Supplementary Material for: Transient Receptor Potential Vanilloid-1 Channels Contribute to the Regulation of Acid- and Base-Induced Vasomotor Responses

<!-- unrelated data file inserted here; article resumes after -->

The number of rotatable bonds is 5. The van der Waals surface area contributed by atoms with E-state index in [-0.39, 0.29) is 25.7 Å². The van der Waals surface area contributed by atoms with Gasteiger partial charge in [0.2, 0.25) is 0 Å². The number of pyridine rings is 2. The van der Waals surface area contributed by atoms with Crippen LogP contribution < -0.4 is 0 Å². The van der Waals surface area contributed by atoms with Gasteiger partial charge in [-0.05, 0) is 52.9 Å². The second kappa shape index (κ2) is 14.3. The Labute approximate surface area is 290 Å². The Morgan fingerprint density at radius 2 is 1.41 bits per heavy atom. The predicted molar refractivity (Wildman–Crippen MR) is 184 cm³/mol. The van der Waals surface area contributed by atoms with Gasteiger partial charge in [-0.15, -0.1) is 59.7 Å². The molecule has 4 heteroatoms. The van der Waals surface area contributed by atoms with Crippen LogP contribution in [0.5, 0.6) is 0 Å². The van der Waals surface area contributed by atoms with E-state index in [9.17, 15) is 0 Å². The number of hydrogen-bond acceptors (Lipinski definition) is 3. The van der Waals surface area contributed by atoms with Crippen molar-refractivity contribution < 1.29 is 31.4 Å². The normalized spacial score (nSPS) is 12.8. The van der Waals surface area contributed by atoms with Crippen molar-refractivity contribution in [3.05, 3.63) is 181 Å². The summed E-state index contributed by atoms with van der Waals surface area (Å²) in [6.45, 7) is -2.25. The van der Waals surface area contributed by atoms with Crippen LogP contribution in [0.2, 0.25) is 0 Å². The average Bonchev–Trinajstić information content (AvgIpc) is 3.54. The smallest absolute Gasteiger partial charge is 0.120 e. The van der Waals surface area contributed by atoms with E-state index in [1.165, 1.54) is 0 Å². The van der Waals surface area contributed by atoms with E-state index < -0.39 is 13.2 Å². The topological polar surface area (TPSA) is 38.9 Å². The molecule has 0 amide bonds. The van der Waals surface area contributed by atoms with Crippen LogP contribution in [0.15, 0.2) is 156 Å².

<p>pH changes can influence local blood flow, but the mechanisms of how acids and bases affect vascular tone is not fully clarified. Transient receptor potential vanilloid-1 (TRPV1) channels are expressed in vessels and can be activated by pH alterations. Thus, we hypothesized that TRPV1 channels are involved in the mediation of vascular responses to acid-base changes. Vasomotor responses to HCl, NaOH, and capsaicin were measured in isolated murine carotid and tail skin arteries. The function of TRPV1 was blocked by either of three approaches: <i>Trpv1</i> gene disruption, pharmacological blockade with a TRPV1 antagonist (BCTC), and functional impairment of mainly neural TRPV1 channels (desensitization). In each artery type of control mice, HCl caused relaxation but NaOH contraction, and both responses were augmented after genetic or pharmacological TRPV1 blockade. In arteries of TRPV1-desensitized mice, HCl-induced relaxation did not differ from controls, whereas NaOH-induced contraction was augmented. All three types of TRPV1 blockade had more pronounced effects in carotid than in tail skin arteries. We conclude that TRPV1 channels limit the vasomotor responses to changes in pH. While base-induced arterial contraction is regulated primarily by neural TRPV1 channels, acid-induced arterial relaxation is modulated by TRPV1 channels located on nonneural vascular structures.</p><br>